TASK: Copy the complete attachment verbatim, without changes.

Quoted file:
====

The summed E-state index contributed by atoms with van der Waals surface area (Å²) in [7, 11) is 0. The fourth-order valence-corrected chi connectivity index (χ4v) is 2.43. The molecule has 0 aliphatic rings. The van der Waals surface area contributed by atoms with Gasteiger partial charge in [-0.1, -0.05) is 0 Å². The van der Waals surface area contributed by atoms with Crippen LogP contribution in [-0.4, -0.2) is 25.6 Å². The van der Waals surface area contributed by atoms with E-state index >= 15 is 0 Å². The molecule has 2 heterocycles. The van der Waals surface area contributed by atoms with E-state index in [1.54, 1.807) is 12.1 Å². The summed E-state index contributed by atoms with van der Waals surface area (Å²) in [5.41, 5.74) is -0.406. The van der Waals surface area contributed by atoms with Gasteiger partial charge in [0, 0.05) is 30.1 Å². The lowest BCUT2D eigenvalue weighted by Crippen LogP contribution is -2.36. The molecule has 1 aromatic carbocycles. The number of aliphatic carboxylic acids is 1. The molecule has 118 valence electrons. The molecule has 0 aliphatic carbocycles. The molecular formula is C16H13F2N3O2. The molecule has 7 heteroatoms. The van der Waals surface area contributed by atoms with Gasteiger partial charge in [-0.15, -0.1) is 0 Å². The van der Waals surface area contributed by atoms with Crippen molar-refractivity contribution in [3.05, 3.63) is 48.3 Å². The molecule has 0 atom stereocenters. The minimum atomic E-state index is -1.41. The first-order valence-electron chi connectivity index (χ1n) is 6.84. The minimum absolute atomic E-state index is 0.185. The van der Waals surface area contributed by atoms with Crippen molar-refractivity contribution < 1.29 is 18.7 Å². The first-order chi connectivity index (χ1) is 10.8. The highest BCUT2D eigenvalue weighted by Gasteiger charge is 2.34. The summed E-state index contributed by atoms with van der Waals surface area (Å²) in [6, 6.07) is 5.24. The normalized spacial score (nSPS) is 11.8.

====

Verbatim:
The summed E-state index contributed by atoms with van der Waals surface area (Å²) in [7, 11) is 0. The fourth-order valence-corrected chi connectivity index (χ4v) is 2.43. The molecule has 0 aliphatic rings. The van der Waals surface area contributed by atoms with Gasteiger partial charge in [-0.1, -0.05) is 0 Å². The van der Waals surface area contributed by atoms with Crippen LogP contribution in [-0.4, -0.2) is 25.6 Å². The van der Waals surface area contributed by atoms with E-state index >= 15 is 0 Å². The molecule has 2 heterocycles. The van der Waals surface area contributed by atoms with E-state index in [1.54, 1.807) is 12.1 Å². The summed E-state index contributed by atoms with van der Waals surface area (Å²) in [5.41, 5.74) is -0.406. The van der Waals surface area contributed by atoms with Gasteiger partial charge in [0, 0.05) is 30.1 Å². The lowest BCUT2D eigenvalue weighted by Crippen LogP contribution is -2.36. The molecule has 1 aromatic carbocycles. The number of aliphatic carboxylic acids is 1. The molecule has 118 valence electrons. The molecule has 0 aliphatic carbocycles. The molecular formula is C16H13F2N3O2. The molecule has 7 heteroatoms. The van der Waals surface area contributed by atoms with Gasteiger partial charge in [-0.15, -0.1) is 0 Å². The van der Waals surface area contributed by atoms with Crippen molar-refractivity contribution in [3.05, 3.63) is 48.3 Å². The molecule has 0 atom stereocenters. The minimum atomic E-state index is -1.41. The first-order valence-electron chi connectivity index (χ1n) is 6.84. The minimum absolute atomic E-state index is 0.185. The van der Waals surface area contributed by atoms with Crippen molar-refractivity contribution < 1.29 is 18.7 Å². The first-order chi connectivity index (χ1) is 10.8. The highest BCUT2D eigenvalue weighted by Gasteiger charge is 2.34. The summed E-state index contributed by atoms with van der Waals surface area (Å²) in [6, 6.07) is 5.24. The normalized spacial score (nSPS) is 11.8.